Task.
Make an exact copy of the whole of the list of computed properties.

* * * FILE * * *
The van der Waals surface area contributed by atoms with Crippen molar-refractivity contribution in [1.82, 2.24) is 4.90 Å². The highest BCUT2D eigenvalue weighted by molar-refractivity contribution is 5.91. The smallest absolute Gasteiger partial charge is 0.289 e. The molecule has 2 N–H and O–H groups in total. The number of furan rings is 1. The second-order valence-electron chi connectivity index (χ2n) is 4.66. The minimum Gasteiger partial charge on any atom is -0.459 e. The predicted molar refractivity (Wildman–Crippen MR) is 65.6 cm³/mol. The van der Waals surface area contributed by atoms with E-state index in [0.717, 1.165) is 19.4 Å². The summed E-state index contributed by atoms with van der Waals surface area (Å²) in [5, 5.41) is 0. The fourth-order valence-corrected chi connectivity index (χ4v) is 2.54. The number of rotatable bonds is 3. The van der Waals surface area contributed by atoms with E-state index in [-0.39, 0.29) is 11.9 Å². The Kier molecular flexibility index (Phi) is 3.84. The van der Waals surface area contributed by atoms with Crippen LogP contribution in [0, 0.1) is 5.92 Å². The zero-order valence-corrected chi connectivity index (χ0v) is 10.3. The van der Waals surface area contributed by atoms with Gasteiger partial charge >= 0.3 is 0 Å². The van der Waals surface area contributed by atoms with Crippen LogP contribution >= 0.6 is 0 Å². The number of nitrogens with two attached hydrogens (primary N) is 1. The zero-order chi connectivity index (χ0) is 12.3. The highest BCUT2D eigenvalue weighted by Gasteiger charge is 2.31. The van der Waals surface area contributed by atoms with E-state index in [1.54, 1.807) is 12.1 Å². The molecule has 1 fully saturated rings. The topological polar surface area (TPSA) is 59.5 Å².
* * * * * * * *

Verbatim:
The van der Waals surface area contributed by atoms with Crippen molar-refractivity contribution in [1.82, 2.24) is 4.90 Å². The highest BCUT2D eigenvalue weighted by molar-refractivity contribution is 5.91. The smallest absolute Gasteiger partial charge is 0.289 e. The molecule has 2 N–H and O–H groups in total. The number of furan rings is 1. The second-order valence-electron chi connectivity index (χ2n) is 4.66. The minimum Gasteiger partial charge on any atom is -0.459 e. The predicted molar refractivity (Wildman–Crippen MR) is 65.6 cm³/mol. The van der Waals surface area contributed by atoms with E-state index in [0.717, 1.165) is 19.4 Å². The summed E-state index contributed by atoms with van der Waals surface area (Å²) in [5, 5.41) is 0. The fourth-order valence-corrected chi connectivity index (χ4v) is 2.54. The number of rotatable bonds is 3. The van der Waals surface area contributed by atoms with E-state index in [-0.39, 0.29) is 11.9 Å². The Kier molecular flexibility index (Phi) is 3.84. The van der Waals surface area contributed by atoms with Crippen LogP contribution in [0, 0.1) is 5.92 Å². The zero-order valence-corrected chi connectivity index (χ0v) is 10.3. The van der Waals surface area contributed by atoms with Gasteiger partial charge >= 0.3 is 0 Å². The van der Waals surface area contributed by atoms with Crippen LogP contribution >= 0.6 is 0 Å². The number of nitrogens with two attached hydrogens (primary N) is 1. The zero-order chi connectivity index (χ0) is 12.3. The highest BCUT2D eigenvalue weighted by Gasteiger charge is 2.31. The van der Waals surface area contributed by atoms with E-state index in [1.54, 1.807) is 12.1 Å². The molecule has 1 fully saturated rings. The topological polar surface area (TPSA) is 59.5 Å².